A mistake of fact is very high in online transactions as well as in the complexities involved in those contracts. In the mistake of facts, “absence of consent” plea can be made available to the parties.

Apart from the mistake, a contract can also be avoided on the grounds of misrepresentation. In a brick and mortar store, the buyer can physically ensure the quality of a product and would make the seller liable for any defects in the product. However, in online purchases, the buyer stands at a disadvantage towards ensuring the quality of the product. Therefore, innocent and fraudulent misrepresentation come into picture in an online transaction.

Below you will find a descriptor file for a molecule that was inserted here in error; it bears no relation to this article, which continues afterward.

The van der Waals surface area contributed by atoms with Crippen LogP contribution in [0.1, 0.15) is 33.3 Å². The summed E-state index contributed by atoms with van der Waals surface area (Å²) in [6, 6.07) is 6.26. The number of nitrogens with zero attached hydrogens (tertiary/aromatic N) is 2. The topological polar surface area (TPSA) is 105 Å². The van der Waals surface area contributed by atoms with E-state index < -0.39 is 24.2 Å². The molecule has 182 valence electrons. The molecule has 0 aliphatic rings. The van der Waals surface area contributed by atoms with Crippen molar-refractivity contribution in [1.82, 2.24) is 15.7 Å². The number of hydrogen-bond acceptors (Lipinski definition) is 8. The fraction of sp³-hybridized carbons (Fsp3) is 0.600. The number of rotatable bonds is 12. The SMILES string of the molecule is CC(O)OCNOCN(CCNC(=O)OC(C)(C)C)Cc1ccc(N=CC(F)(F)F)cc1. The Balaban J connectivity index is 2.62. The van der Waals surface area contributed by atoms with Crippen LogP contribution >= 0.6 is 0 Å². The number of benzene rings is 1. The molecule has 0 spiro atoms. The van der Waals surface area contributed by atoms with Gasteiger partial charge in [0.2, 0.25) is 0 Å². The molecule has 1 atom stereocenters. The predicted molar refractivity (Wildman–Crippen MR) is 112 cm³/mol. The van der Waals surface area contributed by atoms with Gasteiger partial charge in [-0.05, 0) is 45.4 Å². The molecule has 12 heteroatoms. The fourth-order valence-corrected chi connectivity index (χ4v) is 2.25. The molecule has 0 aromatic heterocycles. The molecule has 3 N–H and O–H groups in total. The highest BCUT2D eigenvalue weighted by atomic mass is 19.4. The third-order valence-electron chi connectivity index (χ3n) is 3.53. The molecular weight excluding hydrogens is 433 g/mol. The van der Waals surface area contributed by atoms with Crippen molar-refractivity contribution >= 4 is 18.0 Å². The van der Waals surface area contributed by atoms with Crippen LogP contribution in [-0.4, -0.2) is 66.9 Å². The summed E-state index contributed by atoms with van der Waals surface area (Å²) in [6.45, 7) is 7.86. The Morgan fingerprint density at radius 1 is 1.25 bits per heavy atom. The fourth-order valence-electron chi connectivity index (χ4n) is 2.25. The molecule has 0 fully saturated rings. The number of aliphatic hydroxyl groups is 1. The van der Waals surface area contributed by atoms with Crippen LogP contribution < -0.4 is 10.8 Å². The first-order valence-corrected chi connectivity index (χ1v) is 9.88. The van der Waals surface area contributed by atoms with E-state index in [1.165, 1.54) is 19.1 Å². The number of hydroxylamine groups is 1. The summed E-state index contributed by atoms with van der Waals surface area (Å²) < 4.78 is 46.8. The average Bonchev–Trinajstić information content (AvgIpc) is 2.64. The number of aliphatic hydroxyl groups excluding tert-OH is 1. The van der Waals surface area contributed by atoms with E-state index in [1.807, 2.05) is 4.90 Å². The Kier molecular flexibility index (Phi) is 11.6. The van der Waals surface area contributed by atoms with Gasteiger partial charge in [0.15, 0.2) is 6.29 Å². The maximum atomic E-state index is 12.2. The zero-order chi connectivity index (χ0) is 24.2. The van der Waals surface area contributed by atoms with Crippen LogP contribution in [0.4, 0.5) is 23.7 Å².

• Click-wrap Contracts

Online registration can either be the registration of a user for using a particular software or registration of a user into a Website offering specific services. In some cases, companies provide their software’s online, which can be downloaded by the user. The license of that software can then be granted online to the registered user.

When software is licensed terms and conditions package is attached to it. When the package is opened the user is deemed to have read the terms and conditions. This would make him bound by the contract. Such contracts are called shrink-wrap licenses. However, in the case of online licensing, the problem that occurs is in the making of the terms and conditions as no physical delivery of software is carried out.

Click-wrap agreements are those where the Terms and Conditions of a particular agreement must be visible on the website. Once the user clicks on the “I Agree” button, it is deemed that he has read the agreement and has accepted the offer.